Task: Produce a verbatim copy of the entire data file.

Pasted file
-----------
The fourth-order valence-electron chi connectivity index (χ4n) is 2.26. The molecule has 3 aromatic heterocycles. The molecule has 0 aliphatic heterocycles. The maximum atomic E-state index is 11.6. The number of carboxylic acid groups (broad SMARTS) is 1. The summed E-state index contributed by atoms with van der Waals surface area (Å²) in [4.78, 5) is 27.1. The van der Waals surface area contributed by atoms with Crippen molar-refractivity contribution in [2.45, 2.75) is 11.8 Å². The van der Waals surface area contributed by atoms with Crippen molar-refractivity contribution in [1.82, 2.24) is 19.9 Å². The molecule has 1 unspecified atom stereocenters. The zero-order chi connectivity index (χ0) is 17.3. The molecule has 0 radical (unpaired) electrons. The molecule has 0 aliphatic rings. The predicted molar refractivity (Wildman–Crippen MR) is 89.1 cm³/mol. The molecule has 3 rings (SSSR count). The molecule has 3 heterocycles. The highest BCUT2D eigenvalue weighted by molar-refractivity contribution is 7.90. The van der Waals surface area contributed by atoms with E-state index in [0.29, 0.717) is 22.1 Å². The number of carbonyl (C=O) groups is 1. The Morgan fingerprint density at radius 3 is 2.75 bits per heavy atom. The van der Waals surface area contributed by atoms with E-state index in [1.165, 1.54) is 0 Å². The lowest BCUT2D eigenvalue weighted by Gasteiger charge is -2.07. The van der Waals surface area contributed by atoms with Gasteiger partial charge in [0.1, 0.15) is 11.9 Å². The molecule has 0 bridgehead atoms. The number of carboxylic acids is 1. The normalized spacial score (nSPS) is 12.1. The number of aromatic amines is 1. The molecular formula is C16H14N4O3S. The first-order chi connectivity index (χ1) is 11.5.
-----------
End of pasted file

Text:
The fourth-order valence-electron chi connectivity index (χ4n) is 2.26. The molecule has 3 aromatic heterocycles. The molecule has 0 aliphatic heterocycles. The maximum atomic E-state index is 11.6. The number of carboxylic acid groups (broad SMARTS) is 1. The summed E-state index contributed by atoms with van der Waals surface area (Å²) in [4.78, 5) is 27.1. The van der Waals surface area contributed by atoms with Crippen molar-refractivity contribution in [2.45, 2.75) is 11.8 Å². The van der Waals surface area contributed by atoms with Crippen molar-refractivity contribution in [1.82, 2.24) is 19.9 Å². The molecule has 1 unspecified atom stereocenters. The zero-order chi connectivity index (χ0) is 17.3. The molecule has 0 radical (unpaired) electrons. The molecule has 0 aliphatic rings. The predicted molar refractivity (Wildman–Crippen MR) is 89.1 cm³/mol. The molecule has 3 rings (SSSR count). The molecule has 3 heterocycles. The highest BCUT2D eigenvalue weighted by molar-refractivity contribution is 7.90. The van der Waals surface area contributed by atoms with E-state index in [0.29, 0.717) is 22.1 Å². The number of carbonyl (C=O) groups is 1. The Morgan fingerprint density at radius 3 is 2.75 bits per heavy atom. The van der Waals surface area contributed by atoms with E-state index in [1.165, 1.54) is 0 Å². The lowest BCUT2D eigenvalue weighted by Gasteiger charge is -2.07. The van der Waals surface area contributed by atoms with Gasteiger partial charge in [0.1, 0.15) is 11.9 Å². The molecule has 0 bridgehead atoms. The number of carboxylic acids is 1. The normalized spacial score (nSPS) is 12.1. The number of aromatic amines is 1. The molecular formula is C16H14N4O3S. The first-order chi connectivity index (χ1) is 11.5.